The Norman Transcript

Opinion

May 1, 2013

Does judicial independence matter to us?

NORMAN — “The law makes a promise — neutrality. If the promise gets broken, the law as we know it ceases to exist.’’

— Supreme Court Justice Anthony M. Kennedy

Judicial independence is a simple concept. It means that judges decide cases fairly and impartially, relying only on the facts and the law.

Although all judges do not reason alike or necessarily reach the same decision, decisions should be based on the evidence and the law, not on public opinion polls, personal whim, prejudice, fear or interference from the legislative or executive branches or from private citizens or groups. See, it really is an easy concept, right?

Judicial independence has been a core political value in the United States since before the drafting of our Constitution. Alexander Hamilton, in urging ratification of the constitution of the United States, took as obvious the need for a “steady, upright and impartial administration of the laws by a judiciary of firmness and independence.”

“‘Liberty,’ he said, ‘would have everything to fear from (the judiciary’s) union with the legislature or the executive.’” — The Federalist: No. 78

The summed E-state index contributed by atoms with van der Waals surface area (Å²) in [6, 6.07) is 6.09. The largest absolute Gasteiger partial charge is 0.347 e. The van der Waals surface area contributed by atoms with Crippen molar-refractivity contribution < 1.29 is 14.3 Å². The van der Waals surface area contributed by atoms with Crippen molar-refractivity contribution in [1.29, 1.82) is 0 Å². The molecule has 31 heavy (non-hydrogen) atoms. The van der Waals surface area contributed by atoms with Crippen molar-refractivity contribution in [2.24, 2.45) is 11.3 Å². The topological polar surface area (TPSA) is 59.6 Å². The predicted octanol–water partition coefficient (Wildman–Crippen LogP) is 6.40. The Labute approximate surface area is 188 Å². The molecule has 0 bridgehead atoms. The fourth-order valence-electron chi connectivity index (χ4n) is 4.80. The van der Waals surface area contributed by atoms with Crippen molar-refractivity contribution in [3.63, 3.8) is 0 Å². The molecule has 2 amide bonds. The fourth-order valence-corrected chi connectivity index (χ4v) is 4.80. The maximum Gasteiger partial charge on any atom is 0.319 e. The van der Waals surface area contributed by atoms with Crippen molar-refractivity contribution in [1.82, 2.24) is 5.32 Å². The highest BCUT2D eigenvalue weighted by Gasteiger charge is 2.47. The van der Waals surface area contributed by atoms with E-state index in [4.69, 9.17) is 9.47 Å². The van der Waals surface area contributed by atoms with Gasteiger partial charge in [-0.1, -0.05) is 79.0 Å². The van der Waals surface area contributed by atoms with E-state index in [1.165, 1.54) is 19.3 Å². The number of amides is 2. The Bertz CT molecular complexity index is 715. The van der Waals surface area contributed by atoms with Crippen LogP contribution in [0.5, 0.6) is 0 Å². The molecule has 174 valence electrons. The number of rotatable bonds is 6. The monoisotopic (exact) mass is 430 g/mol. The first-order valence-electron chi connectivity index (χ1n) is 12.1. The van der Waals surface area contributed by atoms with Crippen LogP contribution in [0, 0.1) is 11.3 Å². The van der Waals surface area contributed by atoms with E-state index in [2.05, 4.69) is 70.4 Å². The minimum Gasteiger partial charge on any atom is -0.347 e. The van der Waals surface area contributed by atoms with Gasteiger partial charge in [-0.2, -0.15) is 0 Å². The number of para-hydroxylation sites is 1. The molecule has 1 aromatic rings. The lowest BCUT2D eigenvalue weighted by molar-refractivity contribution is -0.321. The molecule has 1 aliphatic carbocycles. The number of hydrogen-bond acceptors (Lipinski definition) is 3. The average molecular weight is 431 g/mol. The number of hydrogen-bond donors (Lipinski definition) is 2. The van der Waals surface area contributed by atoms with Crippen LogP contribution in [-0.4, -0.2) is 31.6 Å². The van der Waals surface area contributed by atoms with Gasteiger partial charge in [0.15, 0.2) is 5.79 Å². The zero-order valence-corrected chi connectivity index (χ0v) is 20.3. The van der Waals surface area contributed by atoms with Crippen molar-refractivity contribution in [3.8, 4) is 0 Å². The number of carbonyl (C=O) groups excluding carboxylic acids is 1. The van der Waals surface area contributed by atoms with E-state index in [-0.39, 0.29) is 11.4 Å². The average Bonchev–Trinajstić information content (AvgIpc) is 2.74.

The judicial branch was established in the U.S. Constitution as a co-equal third branch of our government. The primary purposes of the judicial branch are to solve disputes by making fair and impartial decisions based upon facts, uphold the rule of law and protect our rights.

Public confidence in a fair court system is as necessary for our democracy to operate effectively as are fairly elected executives and legislators.

Because of this important function, judicial independence is one of those laudable virtues that is praised on Law Day.

However, it is often resented when practiced. Since judges must often decide sensitive issues, virtually certain to displease at least half of the participants, that resentment often erupts into attacks that can be politically explosive. This circumstance is nothing new.

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